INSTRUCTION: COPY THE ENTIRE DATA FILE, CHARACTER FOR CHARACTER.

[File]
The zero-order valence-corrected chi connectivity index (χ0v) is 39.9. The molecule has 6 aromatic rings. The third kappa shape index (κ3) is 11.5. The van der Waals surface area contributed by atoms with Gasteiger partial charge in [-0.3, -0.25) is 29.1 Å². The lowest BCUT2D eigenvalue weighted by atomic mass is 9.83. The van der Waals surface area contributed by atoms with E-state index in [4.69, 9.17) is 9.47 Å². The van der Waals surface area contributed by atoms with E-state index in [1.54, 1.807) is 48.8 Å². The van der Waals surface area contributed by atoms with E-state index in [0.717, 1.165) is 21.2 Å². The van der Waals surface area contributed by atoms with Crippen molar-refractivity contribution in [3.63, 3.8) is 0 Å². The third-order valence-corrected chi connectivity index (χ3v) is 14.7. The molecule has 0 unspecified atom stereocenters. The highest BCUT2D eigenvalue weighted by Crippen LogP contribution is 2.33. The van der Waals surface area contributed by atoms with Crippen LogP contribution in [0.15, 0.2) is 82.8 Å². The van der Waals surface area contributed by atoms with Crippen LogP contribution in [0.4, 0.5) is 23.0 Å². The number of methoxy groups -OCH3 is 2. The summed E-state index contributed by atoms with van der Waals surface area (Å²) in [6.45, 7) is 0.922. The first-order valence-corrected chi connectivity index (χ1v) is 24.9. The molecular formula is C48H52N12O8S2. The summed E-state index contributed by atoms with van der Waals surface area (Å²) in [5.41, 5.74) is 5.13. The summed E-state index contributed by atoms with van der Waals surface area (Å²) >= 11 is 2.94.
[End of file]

The zero-order valence-corrected chi connectivity index (χ0v) is 39.9. The molecule has 6 aromatic rings. The third kappa shape index (κ3) is 11.5. The van der Waals surface area contributed by atoms with Gasteiger partial charge in [-0.3, -0.25) is 29.1 Å². The lowest BCUT2D eigenvalue weighted by atomic mass is 9.83. The van der Waals surface area contributed by atoms with E-state index in [4.69, 9.17) is 9.47 Å². The van der Waals surface area contributed by atoms with E-state index in [1.54, 1.807) is 48.8 Å². The van der Waals surface area contributed by atoms with E-state index in [0.717, 1.165) is 21.2 Å². The van der Waals surface area contributed by atoms with Crippen molar-refractivity contribution in [3.63, 3.8) is 0 Å². The third-order valence-corrected chi connectivity index (χ3v) is 14.7. The molecule has 0 unspecified atom stereocenters. The highest BCUT2D eigenvalue weighted by Crippen LogP contribution is 2.33. The van der Waals surface area contributed by atoms with Crippen LogP contribution in [0.15, 0.2) is 82.8 Å². The van der Waals surface area contributed by atoms with Crippen LogP contribution in [0.4, 0.5) is 23.0 Å². The number of methoxy groups -OCH3 is 2. The summed E-state index contributed by atoms with van der Waals surface area (Å²) in [6.45, 7) is 0.922. The first-order valence-corrected chi connectivity index (χ1v) is 24.9. The molecular formula is C48H52N12O8S2. The summed E-state index contributed by atoms with van der Waals surface area (Å²) in [5.41, 5.74) is 5.13. The summed E-state index contributed by atoms with van der Waals surface area (Å²) >= 11 is 2.94.